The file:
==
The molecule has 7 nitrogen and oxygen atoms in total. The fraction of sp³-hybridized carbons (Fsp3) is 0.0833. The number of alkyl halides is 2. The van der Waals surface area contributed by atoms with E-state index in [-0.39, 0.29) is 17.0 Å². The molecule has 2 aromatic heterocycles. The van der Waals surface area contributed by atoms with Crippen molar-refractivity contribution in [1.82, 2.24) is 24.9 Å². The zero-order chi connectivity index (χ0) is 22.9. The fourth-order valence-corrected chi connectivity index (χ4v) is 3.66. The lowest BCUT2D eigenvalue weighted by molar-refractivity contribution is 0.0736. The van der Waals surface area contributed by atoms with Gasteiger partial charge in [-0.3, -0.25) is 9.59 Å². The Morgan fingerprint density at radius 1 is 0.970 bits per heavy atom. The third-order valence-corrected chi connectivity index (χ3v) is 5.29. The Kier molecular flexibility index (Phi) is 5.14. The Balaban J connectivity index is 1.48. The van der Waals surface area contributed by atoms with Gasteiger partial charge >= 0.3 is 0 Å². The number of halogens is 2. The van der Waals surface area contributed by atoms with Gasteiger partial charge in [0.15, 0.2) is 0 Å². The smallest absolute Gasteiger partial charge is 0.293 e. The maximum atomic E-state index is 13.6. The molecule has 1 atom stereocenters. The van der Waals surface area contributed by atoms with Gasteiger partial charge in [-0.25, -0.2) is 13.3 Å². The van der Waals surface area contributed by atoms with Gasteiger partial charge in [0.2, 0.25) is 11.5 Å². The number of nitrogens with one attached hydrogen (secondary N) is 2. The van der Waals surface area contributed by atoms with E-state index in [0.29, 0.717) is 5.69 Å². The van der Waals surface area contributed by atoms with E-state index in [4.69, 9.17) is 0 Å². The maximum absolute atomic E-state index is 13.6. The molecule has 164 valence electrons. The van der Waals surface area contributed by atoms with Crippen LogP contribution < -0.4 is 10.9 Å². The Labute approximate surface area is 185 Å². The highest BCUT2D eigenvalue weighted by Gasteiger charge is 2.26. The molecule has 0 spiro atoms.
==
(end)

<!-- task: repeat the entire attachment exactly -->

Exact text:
The molecule has 7 nitrogen and oxygen atoms in total. The fraction of sp³-hybridized carbons (Fsp3) is 0.0833. The number of alkyl halides is 2. The van der Waals surface area contributed by atoms with E-state index in [-0.39, 0.29) is 17.0 Å². The molecule has 2 aromatic heterocycles. The van der Waals surface area contributed by atoms with Crippen molar-refractivity contribution in [1.82, 2.24) is 24.9 Å². The zero-order chi connectivity index (χ0) is 22.9. The fourth-order valence-corrected chi connectivity index (χ4v) is 3.66. The lowest BCUT2D eigenvalue weighted by molar-refractivity contribution is 0.0736. The van der Waals surface area contributed by atoms with Gasteiger partial charge in [-0.3, -0.25) is 9.59 Å². The Morgan fingerprint density at radius 1 is 0.970 bits per heavy atom. The third-order valence-corrected chi connectivity index (χ3v) is 5.29. The Kier molecular flexibility index (Phi) is 5.14. The Balaban J connectivity index is 1.48. The van der Waals surface area contributed by atoms with Gasteiger partial charge >= 0.3 is 0 Å². The number of halogens is 2. The van der Waals surface area contributed by atoms with Gasteiger partial charge in [0.15, 0.2) is 0 Å². The smallest absolute Gasteiger partial charge is 0.293 e. The maximum atomic E-state index is 13.6. The molecule has 1 atom stereocenters. The van der Waals surface area contributed by atoms with Gasteiger partial charge in [-0.25, -0.2) is 13.3 Å². The van der Waals surface area contributed by atoms with Gasteiger partial charge in [0.2, 0.25) is 11.5 Å². The number of nitrogens with one attached hydrogen (secondary N) is 2. The van der Waals surface area contributed by atoms with E-state index in [0.29, 0.717) is 5.69 Å². The van der Waals surface area contributed by atoms with E-state index in [4.69, 9.17) is 0 Å². The maximum absolute atomic E-state index is 13.6. The molecule has 164 valence electrons. The van der Waals surface area contributed by atoms with Crippen LogP contribution < -0.4 is 10.9 Å². The Labute approximate surface area is 185 Å². The highest BCUT2D eigenvalue weighted by Gasteiger charge is 2.26. The molecule has 0 spiro atoms.